• WHAT WENT WRONG? Lack of structured thinking1. Simplification to allow for best & worse case scenario2. Visualisation to understand the issues3. Assuring the understanding of the key issues4. Right presentation to allow for an educated decision making5. Associations are a strong helping hand
  • The subprime crisisDiscussion In your view: (1)What could or should have been done? (2)Is regulation the answer? (3)Will it re-occur? 69
  • How would you explain the financial markets?Discussion 70
  • The power of association 71
  • The power of associationWhat might be the difference between those markets?1. The money market2. The capital market3. The foreign exchange market4. The stock market5. The futures market 72
  • The power of association•ASSOCIATION is a helping hand toyour long term memory, i.e.retaining and retrieving information•A powerful help is IMAGES - theyspeak a thousand words 73
  • Discussion What is the ECONOMY telling us? 74
  • Government Central Bank Products & Services GNP WHAT? ENTREPRENEURS HOW? CONSUMERS FOR WHOM? Salaries, interest, rentals LABOUR
  • Recommendedreading if you are interested in the economic environment! 76
  • 1. Good decisions have taken consequences into account2. Good decisions entail clearly defined responsibilities3. Good decisions require the right corporate culture4. Good decisions require leadership5. Good decisions require values 77
  • 6. Good decisions require skills7. Good decisions require anticipation8. Good decisions require structured thinking 78
  • A last note on values« Values are bestdemonstrated as opposed to talk about it! » Richard Hytner, Saachi & Saatchi79
  • Part 4 – Intuitive & creative thinking
  • 81
  • 82
  • Intuition is the ability to acquireknowledge without inference or the use of reason 83
  • To big to failDiscussion What should have been the CORRECT DECISIONS? 84
  • Managementby questions 85
  • 86
  • How does brainstorming work? 87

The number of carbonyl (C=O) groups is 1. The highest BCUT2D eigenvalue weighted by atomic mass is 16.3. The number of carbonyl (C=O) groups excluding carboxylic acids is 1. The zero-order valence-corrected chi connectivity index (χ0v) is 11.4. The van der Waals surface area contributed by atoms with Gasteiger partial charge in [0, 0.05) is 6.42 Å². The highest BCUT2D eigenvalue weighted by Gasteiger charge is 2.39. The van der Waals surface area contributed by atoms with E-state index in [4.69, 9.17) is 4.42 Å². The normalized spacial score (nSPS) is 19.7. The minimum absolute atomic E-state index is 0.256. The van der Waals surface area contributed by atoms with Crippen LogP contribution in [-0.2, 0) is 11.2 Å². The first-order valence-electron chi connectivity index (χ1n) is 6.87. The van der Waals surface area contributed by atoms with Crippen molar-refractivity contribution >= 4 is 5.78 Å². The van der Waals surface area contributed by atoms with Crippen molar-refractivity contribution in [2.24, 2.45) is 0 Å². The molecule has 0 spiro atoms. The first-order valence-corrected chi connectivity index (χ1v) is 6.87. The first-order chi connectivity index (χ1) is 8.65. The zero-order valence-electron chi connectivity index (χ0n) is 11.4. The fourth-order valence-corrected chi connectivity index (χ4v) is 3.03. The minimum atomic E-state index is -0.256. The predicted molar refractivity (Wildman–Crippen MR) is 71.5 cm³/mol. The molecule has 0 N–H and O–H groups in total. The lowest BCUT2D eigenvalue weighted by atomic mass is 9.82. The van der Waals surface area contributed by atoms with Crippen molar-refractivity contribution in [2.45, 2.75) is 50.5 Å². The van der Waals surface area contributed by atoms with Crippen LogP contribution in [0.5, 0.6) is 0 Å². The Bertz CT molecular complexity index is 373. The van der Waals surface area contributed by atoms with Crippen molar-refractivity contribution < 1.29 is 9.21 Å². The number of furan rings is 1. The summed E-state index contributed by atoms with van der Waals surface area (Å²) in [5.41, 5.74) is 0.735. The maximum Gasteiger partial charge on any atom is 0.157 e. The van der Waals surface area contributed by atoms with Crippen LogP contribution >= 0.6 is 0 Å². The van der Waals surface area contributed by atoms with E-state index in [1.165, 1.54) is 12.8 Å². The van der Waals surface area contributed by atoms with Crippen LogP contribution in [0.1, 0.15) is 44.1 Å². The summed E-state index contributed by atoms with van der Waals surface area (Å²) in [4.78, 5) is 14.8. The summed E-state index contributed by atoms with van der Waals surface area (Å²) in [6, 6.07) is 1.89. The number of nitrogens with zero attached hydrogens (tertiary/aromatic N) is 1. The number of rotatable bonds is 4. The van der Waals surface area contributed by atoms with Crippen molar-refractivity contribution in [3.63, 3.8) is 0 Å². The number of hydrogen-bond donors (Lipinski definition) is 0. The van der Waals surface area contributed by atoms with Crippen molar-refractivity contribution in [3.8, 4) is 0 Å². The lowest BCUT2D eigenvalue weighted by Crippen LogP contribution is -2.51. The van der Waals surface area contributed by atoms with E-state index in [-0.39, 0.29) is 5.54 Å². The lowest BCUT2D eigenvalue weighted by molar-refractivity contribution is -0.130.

• How does brainstorming work? What motivates YOU ? 88
  • How does brainstorming work? 89
  • How does brainstorming work?This PC is theresult of a wayof thinking: Better Faster Cheaper Smaller Simpler 90
  • How does brainstorming work? 91
  • 92
  • Think Different Steve Wheeler, University of Plymouth, 2011 Kick start your brain. New ideas come from watching something, talking to people, experimenting, asking questions, getting out of the office - Steve Jobshttp://steve-jobs-biography.pics-grabber.appspot.com/
  • 94
  • In the final analysis a variety of SKILLS will contribute asmuch as your formal academic training to your and the organisation’s SUCCESS 95
  • 6. Good decisions require skills7. Good decisions require anticipation8. Good decisions require structured thinking9. Good decisions require questioning10.Good decisions may require intuition 96
  • Part 5 – Creating consensus
  • Reaching consensus &communication 98
  • Discussi on 99
  • Getting out• You are in the Arizona desert in the hottest time of the year. Because of a fire, the plane had to land and most of the contents have been destroyed but fortunately none of the three passengers and the pilot are hurt. You know that you are about 75 miles from the nearest town. Fortunately you have some pieces of equipment and items left that you could use for your survival.• The decision to make is: either to stay put and wait for help or move and walk the 75 miles to the nearest town.• Whatever the decision it needs to be taken unanimously! 100
  • Getting out• Below is list of available items, you should list them in order of importance to your survival, one being the most important, and decide what items to take with you in case you decide to move. You may also take the decision to stay and wait for potential help but should still list the items in order of value to your survival: 1. Compass 8. 1 case of rations 2. Small transistor radio 9. Maps of the desert 10. Cushions 3. Shaving mirror 11. 5 litre of an oil/gas 4. Snake repellent mixture 5. 5-liter of water for the four of you 12. 1 bottle of rum 6. 4 square meter of opaque plastic 13. Two boxes of 7. Mosquito netting chocolate 14. 5 meter of ropes 15. One boomerang 101
  • Creating consensus1. Clearly frame the issue to be decided & determine the result you desire to achieve (during the meeting).2. Clearly explain the process of decision making which will be used.3. Clearly explain the role of the facilitator.4. Use a "straw polling" procedure to see how the group is leaning on an issue and to facilitate the decision making process. 102
  • Creating consensus5. The standard for consensus is that the whole group must agree with the decision. Each individual member must agree that the decision is what he or she wants. Do not allow the standard to drop to "I can live with it." or "Ill go along to get this meeting over with." Encourage participants to stand their ground.6. 6. Expect dissent and disagreement during the process and view this as a positive step towards a high quality decision. Decisions made without dissent are often of poor quality.7. Encourage participants to be direct and concise in all communications. 103